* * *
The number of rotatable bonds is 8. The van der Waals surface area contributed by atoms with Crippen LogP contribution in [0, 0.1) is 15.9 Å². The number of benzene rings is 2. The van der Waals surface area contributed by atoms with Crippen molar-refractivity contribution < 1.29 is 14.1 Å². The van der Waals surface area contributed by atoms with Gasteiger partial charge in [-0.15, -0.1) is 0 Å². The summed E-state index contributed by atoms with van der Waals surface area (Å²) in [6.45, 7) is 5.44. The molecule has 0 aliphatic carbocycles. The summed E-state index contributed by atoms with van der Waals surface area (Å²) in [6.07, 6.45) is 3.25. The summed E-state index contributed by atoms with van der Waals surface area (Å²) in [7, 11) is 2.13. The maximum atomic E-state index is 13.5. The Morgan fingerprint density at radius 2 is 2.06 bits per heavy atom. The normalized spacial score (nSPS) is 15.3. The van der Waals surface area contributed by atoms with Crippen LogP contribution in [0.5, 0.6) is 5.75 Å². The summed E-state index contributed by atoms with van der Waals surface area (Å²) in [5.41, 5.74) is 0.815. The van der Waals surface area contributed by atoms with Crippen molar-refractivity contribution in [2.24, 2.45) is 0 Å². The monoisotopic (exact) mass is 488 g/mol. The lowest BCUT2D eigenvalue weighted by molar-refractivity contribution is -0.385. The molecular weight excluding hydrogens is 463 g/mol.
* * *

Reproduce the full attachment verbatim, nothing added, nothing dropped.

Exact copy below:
The number of rotatable bonds is 8. The van der Waals surface area contributed by atoms with Crippen LogP contribution in [0, 0.1) is 15.9 Å². The number of benzene rings is 2. The van der Waals surface area contributed by atoms with Crippen molar-refractivity contribution < 1.29 is 14.1 Å². The van der Waals surface area contributed by atoms with Gasteiger partial charge in [-0.15, -0.1) is 0 Å². The summed E-state index contributed by atoms with van der Waals surface area (Å²) in [6.45, 7) is 5.44. The molecule has 0 aliphatic carbocycles. The summed E-state index contributed by atoms with van der Waals surface area (Å²) in [6.07, 6.45) is 3.25. The summed E-state index contributed by atoms with van der Waals surface area (Å²) in [7, 11) is 2.13. The maximum atomic E-state index is 13.5. The Morgan fingerprint density at radius 2 is 2.06 bits per heavy atom. The normalized spacial score (nSPS) is 15.3. The van der Waals surface area contributed by atoms with Crippen LogP contribution in [0.5, 0.6) is 5.75 Å². The summed E-state index contributed by atoms with van der Waals surface area (Å²) in [5.41, 5.74) is 0.815. The van der Waals surface area contributed by atoms with Crippen molar-refractivity contribution in [2.24, 2.45) is 0 Å². The monoisotopic (exact) mass is 488 g/mol. The lowest BCUT2D eigenvalue weighted by molar-refractivity contribution is -0.385. The molecular weight excluding hydrogens is 463 g/mol.